Netflix’s original animated feature The Monkey King debuts today, so we’re checking in on what the critics are saying about the latest adaptation of one of China’s most popular fantasy tales.
The Monkey King is directed by Anthony Stacchi (The Boxtrolls) and executive produced by legendary actor/filmmaker Stephen Chow, who helmed the incredible 2013 live-action adaptation of this same narrative, Journey to the West (and a raft of other modern action-comedy classics).
Netflix’s animated version of the story follows a rebellious and charismatic Monkey and his magical fighting Stick on an epic quest for victory over 100 demons, an eccentric Dragon King, and Monkey’s greatest foe of all —his own ego. Along the way, a young village girl challenges his self-centered attitude and shows him that even the smallest pebble can have a big effect on the world.
Critics have been mostly positive with their reactions to the film, although some common complaints can be found. Several thought the story moved too quickly and the film’s narrative lacked depth. Some of the reviews we read also criticized the film for over-Westernizing the story in both narrative and aesthetic terms. That said, there is not an unflattering word to be found about the film’s technical execution, and the reviews all agree that the animation in The Monkey King is top-notch if missing a bit of Chinese authenticity.
Here’s a taste of what the critics are saying about The Monkey King.
David Rooney at The Hollywood Reporter ranked The Monkey King alongside some of Netflix’s other well-received animated feature originals:
Directed by Anthony Stacchi (
The Boxtrolls), The Monkey King… mines rich source material for a widely accessible episodic adventure laced with rowdy martial arts clashes and fantastical detours. Even if its Americanization follows a standard template, the movie maintains a flavorful sprinkling of the material’s cultural specificity, its spiritual elements, and its philosophical lessons about hubris and humility.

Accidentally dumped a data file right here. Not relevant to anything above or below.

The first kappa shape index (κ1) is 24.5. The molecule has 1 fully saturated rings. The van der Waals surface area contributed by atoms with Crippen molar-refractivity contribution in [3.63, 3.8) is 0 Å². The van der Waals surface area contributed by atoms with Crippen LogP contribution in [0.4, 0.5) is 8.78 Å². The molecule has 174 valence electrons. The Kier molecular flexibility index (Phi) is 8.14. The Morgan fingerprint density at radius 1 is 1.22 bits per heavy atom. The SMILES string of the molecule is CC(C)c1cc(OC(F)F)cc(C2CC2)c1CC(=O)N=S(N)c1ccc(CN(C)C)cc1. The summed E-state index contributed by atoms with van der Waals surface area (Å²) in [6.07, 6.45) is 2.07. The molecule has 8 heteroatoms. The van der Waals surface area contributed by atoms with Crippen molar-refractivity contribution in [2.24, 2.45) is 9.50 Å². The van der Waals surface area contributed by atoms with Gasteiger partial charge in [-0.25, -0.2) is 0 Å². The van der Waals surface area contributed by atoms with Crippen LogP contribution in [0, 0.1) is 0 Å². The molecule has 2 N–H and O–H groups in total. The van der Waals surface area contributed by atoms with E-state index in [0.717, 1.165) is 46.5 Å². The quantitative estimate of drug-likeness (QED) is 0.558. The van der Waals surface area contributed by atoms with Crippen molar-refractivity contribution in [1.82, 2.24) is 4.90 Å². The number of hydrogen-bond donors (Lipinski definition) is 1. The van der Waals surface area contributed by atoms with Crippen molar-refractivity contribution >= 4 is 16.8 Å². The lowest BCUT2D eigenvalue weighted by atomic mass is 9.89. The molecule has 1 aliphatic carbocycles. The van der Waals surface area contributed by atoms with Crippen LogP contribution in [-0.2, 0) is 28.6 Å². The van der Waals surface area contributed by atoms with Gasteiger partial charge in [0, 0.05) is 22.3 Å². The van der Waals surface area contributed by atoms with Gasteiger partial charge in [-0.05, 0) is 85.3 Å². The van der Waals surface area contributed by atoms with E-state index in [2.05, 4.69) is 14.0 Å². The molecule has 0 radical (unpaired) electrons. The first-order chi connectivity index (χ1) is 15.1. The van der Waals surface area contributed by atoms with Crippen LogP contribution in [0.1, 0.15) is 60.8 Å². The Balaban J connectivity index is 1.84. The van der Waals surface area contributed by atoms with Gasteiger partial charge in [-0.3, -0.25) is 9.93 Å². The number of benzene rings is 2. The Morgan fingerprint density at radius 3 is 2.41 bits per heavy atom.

B. Panther at Paste chose to compare the film to the previous works of executive producer Stephen Chow:
Fans of executive producer Stephen Chow’s 2013 version of the Journey to the West will undoubtedly feel a kindred spirit with this version. Though aimed at a slightly younger audience, The Monkey King still has the mix of high-stakes peril and high-reward comedy that has become part of Chow’s signature style. The Monkey King is as much a loving homage to him as to Chinese action and mythology, with winking references to Chow’s blockbuster hits like Shaolin Soccer and Kung Fu Hustle. Like those films, The Monkey King has barrelfuls of sharp satire, high-flying action, and lyrical sentimentality that are as shifting and entertaining as the myths they celebrate.
Alex Harrison at Screen Rant was far less enthusiastic about the film, reserving harshest criticisms for the story:
In this particularly exciting time for animation, when movies like the Spider-Verse series, Puss in Boots: The Last Wish, and TMNT: Mutant Mayhem seem to herald a new wave of Hollywood studio creativity, it is much more noticeable when an animated film is sub-par. Critics have a history of sitting through underwhelming family fare and shrugging, noting that kids will probably be entertained by the whooshing colors. I am not inclined to grade on that curve, and Netflix’s The Monkey King, a new movie based on the enduring character from Chinese literature, doesn’t clear the bar. Visual creativity and humor are present in flashes, but whatever there is to recommend it is weighed down by a poor script that never finds the story’s dramatic center. Once it loses its way, about 15 minutes into the runtime, it never really hooks us again.
James Marsh at the South China Morning Post admired the noble intentions of the film’s narrative but felt it wasn’t an authentic version of the classic Chinese story:
It is a universally recognizable and worthwhile message but is rendered wholly generic by a story whose cultural specificity extends only as far as its costumes and architecture. Even Monkey’s trusty gold-banded staff glows and purrs like a lightsaber, as though magic from any other source might be too foreign a concept for a generation sired on Star Wars. It is one of many frustrating and reductive compromises in a film that, taken on its own merits, is a perfectly passable fantasy adventure. But The Monkey King remains firmly closed as a gateway into a rich cultural universe.
On the other side of that argument, Arezou Amin at Collider felt the film was a good entry point for newcomers to the myth:
As a story and an introduction to the legend, The Monkey King does a fantastic job of immersing the audience in the story right away, with quick narration and beautiful, brushstroke-inspired visuals catching you up on anything you need to know. This allows the powerful journey of Monkey King and Lin to do the rest. How this will play to an audience already familiar with the story, I cannot say, but the film feels original enough. It is sufficiently comedic and heartfelt in a manner that should land with audiences, whether this is their first experience with the Monkey King or not.